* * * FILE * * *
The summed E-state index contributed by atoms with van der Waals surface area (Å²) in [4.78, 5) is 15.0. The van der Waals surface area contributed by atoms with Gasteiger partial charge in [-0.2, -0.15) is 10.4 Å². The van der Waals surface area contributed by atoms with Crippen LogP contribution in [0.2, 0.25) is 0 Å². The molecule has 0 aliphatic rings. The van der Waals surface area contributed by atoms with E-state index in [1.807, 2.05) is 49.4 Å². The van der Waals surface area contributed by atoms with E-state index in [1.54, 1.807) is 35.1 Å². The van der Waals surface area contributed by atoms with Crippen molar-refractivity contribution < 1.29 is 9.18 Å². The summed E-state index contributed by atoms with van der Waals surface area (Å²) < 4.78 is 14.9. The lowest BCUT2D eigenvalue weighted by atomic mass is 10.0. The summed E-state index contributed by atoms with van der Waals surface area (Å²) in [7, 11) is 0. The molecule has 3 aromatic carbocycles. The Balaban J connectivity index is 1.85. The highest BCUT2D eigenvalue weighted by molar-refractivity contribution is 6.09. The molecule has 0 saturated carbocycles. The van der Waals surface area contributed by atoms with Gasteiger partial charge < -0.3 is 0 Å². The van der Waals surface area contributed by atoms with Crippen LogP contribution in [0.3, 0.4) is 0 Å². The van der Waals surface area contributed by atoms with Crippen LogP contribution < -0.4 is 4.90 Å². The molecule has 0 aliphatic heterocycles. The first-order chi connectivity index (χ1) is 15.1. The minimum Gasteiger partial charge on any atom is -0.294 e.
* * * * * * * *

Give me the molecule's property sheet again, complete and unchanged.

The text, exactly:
The summed E-state index contributed by atoms with van der Waals surface area (Å²) in [4.78, 5) is 15.0. The van der Waals surface area contributed by atoms with Gasteiger partial charge in [-0.2, -0.15) is 10.4 Å². The van der Waals surface area contributed by atoms with Crippen LogP contribution in [0.2, 0.25) is 0 Å². The molecule has 0 aliphatic rings. The van der Waals surface area contributed by atoms with E-state index in [1.807, 2.05) is 49.4 Å². The van der Waals surface area contributed by atoms with E-state index in [1.54, 1.807) is 35.1 Å². The van der Waals surface area contributed by atoms with Crippen molar-refractivity contribution < 1.29 is 9.18 Å². The summed E-state index contributed by atoms with van der Waals surface area (Å²) < 4.78 is 14.9. The lowest BCUT2D eigenvalue weighted by atomic mass is 10.0. The summed E-state index contributed by atoms with van der Waals surface area (Å²) in [7, 11) is 0. The molecule has 3 aromatic carbocycles. The Balaban J connectivity index is 1.85. The highest BCUT2D eigenvalue weighted by molar-refractivity contribution is 6.09. The molecule has 0 saturated carbocycles. The van der Waals surface area contributed by atoms with Gasteiger partial charge < -0.3 is 0 Å². The van der Waals surface area contributed by atoms with Crippen LogP contribution in [0.3, 0.4) is 0 Å². The van der Waals surface area contributed by atoms with Crippen LogP contribution < -0.4 is 4.90 Å². The molecule has 0 aliphatic heterocycles. The first-order chi connectivity index (χ1) is 15.1. The minimum Gasteiger partial charge on any atom is -0.294 e.